When I turned 28 years old, midway through my Ph.D., my biological clock went “BRRRRING!” My rational self thought, “Hmm, not a good time. Fact A: I love research and want a career in academia. Fact B: There are only two female faculty members in my department, and neither has children.” So, I put off having children, planning to secure a tenured position and publish at least a dozen papers before a “career interruption.” But biology couldn’t wait for my career. When I saw that thin blue line on a pregnancy test at age 34, I was overjoyed—and terrified about the career compromises I expected to face.
Motherhood did temporarily take me away from my research. But I’m now 7 years into my life as a scientist parent, and I have made a surprising discovery: My children actually help me be a better scientist.
My first son, Murray, born at the end of my first postdoc, inspired me to publish. Until that point, my almost-complete Ph.D. manuscripts had languished on my laptop for nearly 3 years. The day-to-day urgency of my soil science fieldwork in the remote subtropics had distracted me from the central rule of the game: Publish or perish. Stepping away from research for a few months for maternity leave made me realize that if I wanted to continue in academia—which I did—I needed to get my work into the literature. To a new parent with few publications and no job to return to, being forced to leave science forever felt like a very real prospect. So, when I found a second postdoc and “returned to work”—a euphemism, really, given the demands of around-the-clock breastfeeding combined with relocating my new family overseas—I prioritized publishing.
Children are not just career interruptions, and parents can come back to work as more insightful and effective scientists.
The birth of my second son, Rory, during my third postdoc, led to a lifestyle change that has given me space and time for creative thinking. After the 26-hour feat of superhuman endurance it took to deliver him, I felt that my body was capable of anything. A few months later, I took up running. Now, 4 years on, the languid laps I take around the park a few times every week are some of my most valuable work time. My brain shifts gears, creative ideas flow, and solutions to intractable problems take shape as the landscape flows past. In other ways, too, my children bring creative-thinking time into my hectic, overachieving scientist’s schedule. Walking Murray to school, pushing Rory on the swing, and the enforced leisure of family holidays all make for prime scientific idea-generation time.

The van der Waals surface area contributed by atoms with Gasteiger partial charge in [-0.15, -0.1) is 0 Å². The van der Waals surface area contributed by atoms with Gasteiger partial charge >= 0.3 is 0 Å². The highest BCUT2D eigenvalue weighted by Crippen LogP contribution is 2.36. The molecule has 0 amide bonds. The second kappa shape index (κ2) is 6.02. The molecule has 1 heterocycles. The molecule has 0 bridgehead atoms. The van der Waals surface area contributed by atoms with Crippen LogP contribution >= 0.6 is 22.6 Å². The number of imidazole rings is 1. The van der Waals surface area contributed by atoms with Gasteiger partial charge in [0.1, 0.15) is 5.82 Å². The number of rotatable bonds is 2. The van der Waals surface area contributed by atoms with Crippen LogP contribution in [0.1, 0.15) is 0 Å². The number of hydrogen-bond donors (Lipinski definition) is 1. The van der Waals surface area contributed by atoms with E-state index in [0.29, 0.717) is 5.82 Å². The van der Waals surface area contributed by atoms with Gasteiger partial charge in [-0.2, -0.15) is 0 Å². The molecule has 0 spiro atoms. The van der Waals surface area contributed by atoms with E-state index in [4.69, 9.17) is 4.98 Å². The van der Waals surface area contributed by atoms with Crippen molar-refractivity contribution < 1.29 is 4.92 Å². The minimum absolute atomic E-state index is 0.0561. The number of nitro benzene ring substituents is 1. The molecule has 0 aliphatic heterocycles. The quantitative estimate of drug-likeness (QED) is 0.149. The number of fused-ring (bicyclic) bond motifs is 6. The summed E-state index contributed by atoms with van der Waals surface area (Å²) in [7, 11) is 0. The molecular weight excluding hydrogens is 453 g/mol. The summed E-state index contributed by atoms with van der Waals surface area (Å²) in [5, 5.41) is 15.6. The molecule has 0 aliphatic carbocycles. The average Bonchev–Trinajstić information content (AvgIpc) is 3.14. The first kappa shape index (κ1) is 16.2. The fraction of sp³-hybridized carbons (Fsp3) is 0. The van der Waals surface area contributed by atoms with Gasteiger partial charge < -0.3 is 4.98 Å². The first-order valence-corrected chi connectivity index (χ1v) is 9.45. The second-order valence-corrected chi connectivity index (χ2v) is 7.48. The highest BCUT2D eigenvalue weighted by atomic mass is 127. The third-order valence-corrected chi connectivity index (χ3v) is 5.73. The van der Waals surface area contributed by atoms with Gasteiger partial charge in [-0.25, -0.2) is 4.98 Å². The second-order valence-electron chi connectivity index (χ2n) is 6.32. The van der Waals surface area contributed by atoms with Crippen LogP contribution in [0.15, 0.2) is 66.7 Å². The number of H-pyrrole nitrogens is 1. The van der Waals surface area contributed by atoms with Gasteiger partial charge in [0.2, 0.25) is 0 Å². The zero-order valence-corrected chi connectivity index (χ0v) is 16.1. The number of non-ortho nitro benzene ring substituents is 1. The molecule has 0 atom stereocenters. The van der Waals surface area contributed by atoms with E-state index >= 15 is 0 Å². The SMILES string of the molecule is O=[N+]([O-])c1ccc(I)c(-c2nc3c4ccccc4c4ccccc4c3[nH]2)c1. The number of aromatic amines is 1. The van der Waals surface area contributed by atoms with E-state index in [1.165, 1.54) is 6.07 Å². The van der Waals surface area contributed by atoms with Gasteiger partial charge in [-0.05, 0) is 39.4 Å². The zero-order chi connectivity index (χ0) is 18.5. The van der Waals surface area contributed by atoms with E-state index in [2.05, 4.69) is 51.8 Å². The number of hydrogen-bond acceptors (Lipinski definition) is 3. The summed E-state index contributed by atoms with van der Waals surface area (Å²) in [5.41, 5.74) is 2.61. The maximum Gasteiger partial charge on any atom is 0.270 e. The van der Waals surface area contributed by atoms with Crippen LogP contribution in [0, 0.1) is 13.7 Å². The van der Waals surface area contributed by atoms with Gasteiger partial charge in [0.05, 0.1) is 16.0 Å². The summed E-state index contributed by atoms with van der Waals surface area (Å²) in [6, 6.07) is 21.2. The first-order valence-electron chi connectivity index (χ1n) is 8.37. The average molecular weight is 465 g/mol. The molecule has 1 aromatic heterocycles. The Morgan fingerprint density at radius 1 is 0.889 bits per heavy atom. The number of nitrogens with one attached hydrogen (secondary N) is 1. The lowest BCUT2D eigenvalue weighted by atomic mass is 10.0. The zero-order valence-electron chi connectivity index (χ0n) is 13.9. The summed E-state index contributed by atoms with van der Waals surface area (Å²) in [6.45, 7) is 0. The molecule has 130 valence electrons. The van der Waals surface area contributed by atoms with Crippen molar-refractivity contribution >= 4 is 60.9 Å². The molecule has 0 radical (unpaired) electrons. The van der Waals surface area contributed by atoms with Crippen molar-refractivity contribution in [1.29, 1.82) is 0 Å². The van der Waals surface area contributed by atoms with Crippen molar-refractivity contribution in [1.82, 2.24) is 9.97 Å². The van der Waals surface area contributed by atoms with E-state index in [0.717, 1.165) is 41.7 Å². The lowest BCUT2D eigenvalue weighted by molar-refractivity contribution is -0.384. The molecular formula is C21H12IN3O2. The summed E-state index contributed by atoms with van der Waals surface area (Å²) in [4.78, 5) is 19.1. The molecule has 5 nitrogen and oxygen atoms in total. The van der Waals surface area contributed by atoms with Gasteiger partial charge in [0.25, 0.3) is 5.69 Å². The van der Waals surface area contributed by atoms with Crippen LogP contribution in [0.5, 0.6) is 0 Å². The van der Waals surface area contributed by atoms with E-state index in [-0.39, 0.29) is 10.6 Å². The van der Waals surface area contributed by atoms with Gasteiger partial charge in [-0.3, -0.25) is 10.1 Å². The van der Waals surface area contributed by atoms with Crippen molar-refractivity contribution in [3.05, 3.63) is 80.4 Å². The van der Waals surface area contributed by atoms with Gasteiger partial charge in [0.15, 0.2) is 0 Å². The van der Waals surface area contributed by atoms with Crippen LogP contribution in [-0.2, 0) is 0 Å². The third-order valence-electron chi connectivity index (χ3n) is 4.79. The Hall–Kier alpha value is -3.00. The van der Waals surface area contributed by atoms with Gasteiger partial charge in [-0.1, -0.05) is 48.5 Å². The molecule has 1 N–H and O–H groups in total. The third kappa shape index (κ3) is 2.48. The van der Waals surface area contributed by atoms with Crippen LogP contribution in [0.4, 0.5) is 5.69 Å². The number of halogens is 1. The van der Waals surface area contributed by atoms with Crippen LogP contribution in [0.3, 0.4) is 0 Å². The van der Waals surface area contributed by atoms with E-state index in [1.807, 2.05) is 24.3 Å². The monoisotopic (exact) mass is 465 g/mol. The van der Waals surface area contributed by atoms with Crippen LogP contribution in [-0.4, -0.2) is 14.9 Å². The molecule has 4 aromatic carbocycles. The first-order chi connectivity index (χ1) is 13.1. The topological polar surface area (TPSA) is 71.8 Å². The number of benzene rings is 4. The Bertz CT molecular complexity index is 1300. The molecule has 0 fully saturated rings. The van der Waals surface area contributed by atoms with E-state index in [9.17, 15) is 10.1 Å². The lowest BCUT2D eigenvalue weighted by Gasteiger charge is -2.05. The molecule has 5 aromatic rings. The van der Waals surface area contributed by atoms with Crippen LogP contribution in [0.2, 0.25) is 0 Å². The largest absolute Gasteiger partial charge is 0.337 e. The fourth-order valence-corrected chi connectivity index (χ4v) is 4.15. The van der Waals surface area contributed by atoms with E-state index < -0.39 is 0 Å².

My kids have also introduced me to some tricks that help me at work. In Murray’s first year at school, for instance, his teacher taught him about the green cross. When he found it hard to concentrate, he could look at a green cross on the classroom wall, count to 10, and then turn his attention back to his teacher. A version of this simple technique helps me stay focused in daylong meetings and late afternoon conference sessions. When my mind drifts, I find something in the room to act as my green cross, and then I’m back to the topic at hand. Earlier this year, my partner and I made a date night out of attending an “Emotional Intelligence for Parents” workshop. It has been invaluable at home—and also at work. Learning about emotional intelligence has alerted me to the fact that different parts of my work are best suited to different moods. Scheduling my tasks to match the emotional rhythms of my day and adjusting my emotions when needed to match the task at hand have helped me be more productive and satisfied.
I don’t dispute that having children can hamper women’s careers in science and that gender bias is alive and well. But I hope that by sharing how my children improve my research practice, I can help change the culture of research institutions. Children are not just career interruptions, and parents can come back to work as more insightful and effective scientists.